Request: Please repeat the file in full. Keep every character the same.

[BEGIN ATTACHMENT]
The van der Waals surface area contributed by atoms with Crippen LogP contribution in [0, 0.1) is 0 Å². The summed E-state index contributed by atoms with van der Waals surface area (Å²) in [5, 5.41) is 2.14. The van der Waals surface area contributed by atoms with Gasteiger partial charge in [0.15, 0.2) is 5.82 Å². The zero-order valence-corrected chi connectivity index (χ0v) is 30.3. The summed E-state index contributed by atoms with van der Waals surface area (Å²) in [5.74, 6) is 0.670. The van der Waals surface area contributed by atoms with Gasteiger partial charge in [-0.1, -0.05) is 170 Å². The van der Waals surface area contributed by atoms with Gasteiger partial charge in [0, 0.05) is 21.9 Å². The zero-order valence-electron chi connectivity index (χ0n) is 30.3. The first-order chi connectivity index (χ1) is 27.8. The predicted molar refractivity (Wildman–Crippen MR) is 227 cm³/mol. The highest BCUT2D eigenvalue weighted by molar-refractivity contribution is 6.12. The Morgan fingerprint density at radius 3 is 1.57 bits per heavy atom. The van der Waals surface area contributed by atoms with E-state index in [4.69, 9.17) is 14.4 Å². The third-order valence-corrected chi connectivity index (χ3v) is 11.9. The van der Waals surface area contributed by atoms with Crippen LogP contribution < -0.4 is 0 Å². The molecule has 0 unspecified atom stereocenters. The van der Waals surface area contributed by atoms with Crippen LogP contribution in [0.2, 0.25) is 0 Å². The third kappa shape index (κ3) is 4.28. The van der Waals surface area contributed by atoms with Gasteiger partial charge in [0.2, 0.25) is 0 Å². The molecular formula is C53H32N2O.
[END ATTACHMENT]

The van der Waals surface area contributed by atoms with Crippen LogP contribution in [0, 0.1) is 0 Å². The summed E-state index contributed by atoms with van der Waals surface area (Å²) in [5, 5.41) is 2.14. The van der Waals surface area contributed by atoms with Gasteiger partial charge in [0.15, 0.2) is 5.82 Å². The zero-order valence-corrected chi connectivity index (χ0v) is 30.3. The summed E-state index contributed by atoms with van der Waals surface area (Å²) in [5.74, 6) is 0.670. The van der Waals surface area contributed by atoms with Gasteiger partial charge in [-0.1, -0.05) is 170 Å². The van der Waals surface area contributed by atoms with Gasteiger partial charge in [0, 0.05) is 21.9 Å². The zero-order valence-electron chi connectivity index (χ0n) is 30.3. The first-order chi connectivity index (χ1) is 27.8. The predicted molar refractivity (Wildman–Crippen MR) is 227 cm³/mol. The highest BCUT2D eigenvalue weighted by molar-refractivity contribution is 6.12. The Morgan fingerprint density at radius 3 is 1.57 bits per heavy atom. The van der Waals surface area contributed by atoms with E-state index in [4.69, 9.17) is 14.4 Å². The third-order valence-corrected chi connectivity index (χ3v) is 11.9. The van der Waals surface area contributed by atoms with Crippen LogP contribution < -0.4 is 0 Å². The molecule has 0 unspecified atom stereocenters. The van der Waals surface area contributed by atoms with Crippen LogP contribution in [0.2, 0.25) is 0 Å². The third kappa shape index (κ3) is 4.28. The van der Waals surface area contributed by atoms with Gasteiger partial charge in [0.2, 0.25) is 0 Å². The molecular formula is C53H32N2O.